It is ten years since the launch of the C·I·B in September 2004, and last month we held our first Partners Conference
in Stellenbosch to celebrate the success of our current partnerships and to explore new areas of collaboration.
The conference brought together Centre members and partners from research organisations, conservation authorities, NGOs and government
departments, and was attended by some of South Africaís top conservationists, officials and invasive species managers.
The conference was structured around four main themes: current and potential future priorities of the C·I·B; long-standing
research partnerships; applied partnerships; and the C·I·B as the research partner of choice where invasive species are concerned. It
began with an overview of some highlights and challenges that the C·I·B faced in its first decade and a discussion of ideas for the
future. Achievements and contributions made by the Centre over the past 10 years were captured in a recent article in the
South African Journal of Science.
From left: David Richardson (C·I·B), Warren Schmidt (Department of Environmental Affairs, Biosecurity Unit), Ernst Baard (CapeNature) and Kay Montgomery (Department of Environmental Affairs, Biosecurity Unit). Photo credit: Warren Schmidt
“The partnership with the C·I·B provides CapeNature with a cutting-edge science partner who is leading the field in
invasion biology. This means we as conservation agency can put our invasive alien species management on a solid scientific base and provide the conservation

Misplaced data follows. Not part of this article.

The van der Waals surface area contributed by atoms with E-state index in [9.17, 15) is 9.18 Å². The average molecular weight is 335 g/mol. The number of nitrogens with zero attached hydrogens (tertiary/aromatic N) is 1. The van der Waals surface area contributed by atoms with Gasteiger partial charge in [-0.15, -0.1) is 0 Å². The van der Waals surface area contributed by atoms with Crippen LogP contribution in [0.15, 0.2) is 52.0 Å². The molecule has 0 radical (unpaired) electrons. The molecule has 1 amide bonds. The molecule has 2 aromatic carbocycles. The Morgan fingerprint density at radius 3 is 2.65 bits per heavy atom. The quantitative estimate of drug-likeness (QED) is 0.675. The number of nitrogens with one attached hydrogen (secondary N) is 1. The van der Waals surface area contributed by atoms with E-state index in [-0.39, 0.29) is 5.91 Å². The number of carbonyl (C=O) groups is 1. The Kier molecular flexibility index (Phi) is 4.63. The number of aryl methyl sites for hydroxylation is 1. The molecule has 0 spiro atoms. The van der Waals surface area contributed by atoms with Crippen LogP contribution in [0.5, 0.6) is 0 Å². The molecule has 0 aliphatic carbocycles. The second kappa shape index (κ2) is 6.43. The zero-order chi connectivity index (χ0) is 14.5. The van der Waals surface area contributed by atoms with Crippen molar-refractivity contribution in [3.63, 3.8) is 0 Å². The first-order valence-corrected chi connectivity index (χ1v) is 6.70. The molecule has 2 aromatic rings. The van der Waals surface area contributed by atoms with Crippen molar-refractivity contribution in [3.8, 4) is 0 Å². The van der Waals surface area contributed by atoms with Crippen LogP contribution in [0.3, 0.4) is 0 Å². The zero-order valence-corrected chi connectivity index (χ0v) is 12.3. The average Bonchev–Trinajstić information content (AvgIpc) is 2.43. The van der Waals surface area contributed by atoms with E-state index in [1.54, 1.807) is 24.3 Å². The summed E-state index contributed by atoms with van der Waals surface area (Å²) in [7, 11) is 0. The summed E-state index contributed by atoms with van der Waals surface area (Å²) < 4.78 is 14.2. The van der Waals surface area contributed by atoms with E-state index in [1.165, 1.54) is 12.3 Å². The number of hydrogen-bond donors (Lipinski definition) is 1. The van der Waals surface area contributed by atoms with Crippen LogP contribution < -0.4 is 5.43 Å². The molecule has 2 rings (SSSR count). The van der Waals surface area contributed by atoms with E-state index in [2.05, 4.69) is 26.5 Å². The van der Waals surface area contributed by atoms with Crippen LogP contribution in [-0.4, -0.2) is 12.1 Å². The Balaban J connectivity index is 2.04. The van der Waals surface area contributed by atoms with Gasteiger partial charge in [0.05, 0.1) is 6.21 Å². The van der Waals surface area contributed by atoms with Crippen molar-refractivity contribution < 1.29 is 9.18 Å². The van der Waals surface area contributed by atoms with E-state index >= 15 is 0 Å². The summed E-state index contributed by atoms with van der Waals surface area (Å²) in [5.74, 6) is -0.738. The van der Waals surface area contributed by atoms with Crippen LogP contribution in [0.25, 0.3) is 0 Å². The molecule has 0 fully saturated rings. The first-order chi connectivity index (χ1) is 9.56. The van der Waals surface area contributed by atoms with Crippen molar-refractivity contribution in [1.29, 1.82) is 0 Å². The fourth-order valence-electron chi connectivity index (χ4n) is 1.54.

manager in field with effective decision support.” says Dr Ernst Baard, Executive Director: Biodiversity Support at CapeNature.
“Through the C·I·B/City of Cape Town partnership, research is translated into management practices. Scientists work
with practitioners to provide scientific input at different stages of the invasive species management process, thereby informing decision-making and
improving planning and prioritization.” says Louise Stafford, Invasive Species Coordinator at City of Cape Town.
As the second meeting in the C·I·Bís strategic planning process for 2015 to 2019, one goal of the conference was to establish
how the C·I·B can adapt to meet new challenges that are emerging for our partners and in the field of invasion biology generally. The
conference allowed the C·I·B to better understand the needs of its key partners and to identify areas where new collaborations should be
Errol Douwes, Manager of the Restoration Ecology Branch at eThekwini Municipality says: “The conference provided a platform for
understanding both the immensity of what the C·I·B has achieved, over the past 10 years, as well as how future partnerships will help build
and strengthen this legacy. Particularly useful was the discussion about the roles that cities and local government have to play. It's my hope that
eThekwini Municipality will soon contribute, through a formal partnership, with the C·I·B.”
C·I·B Director Dave Richardson says: “The conference was hugely useful. We received very positive feedback from our
partners on many existing collaborations as well as many new ideas for new collaborations that need to be set up.”
Read the article:
Van Wilgen, B.W., Davies, S.J. and Richardson, D.M. (2014). Invasion science for society: A decade of contributions from the Centre for Invasion Biology. South African Journal of Science: DOI:10.1590/sajs.2014/a0074.
Attendees at the C·I·B Partners Conference held on 10 September 2014, Stellenbosch. Photo credit: Ignatius Vlok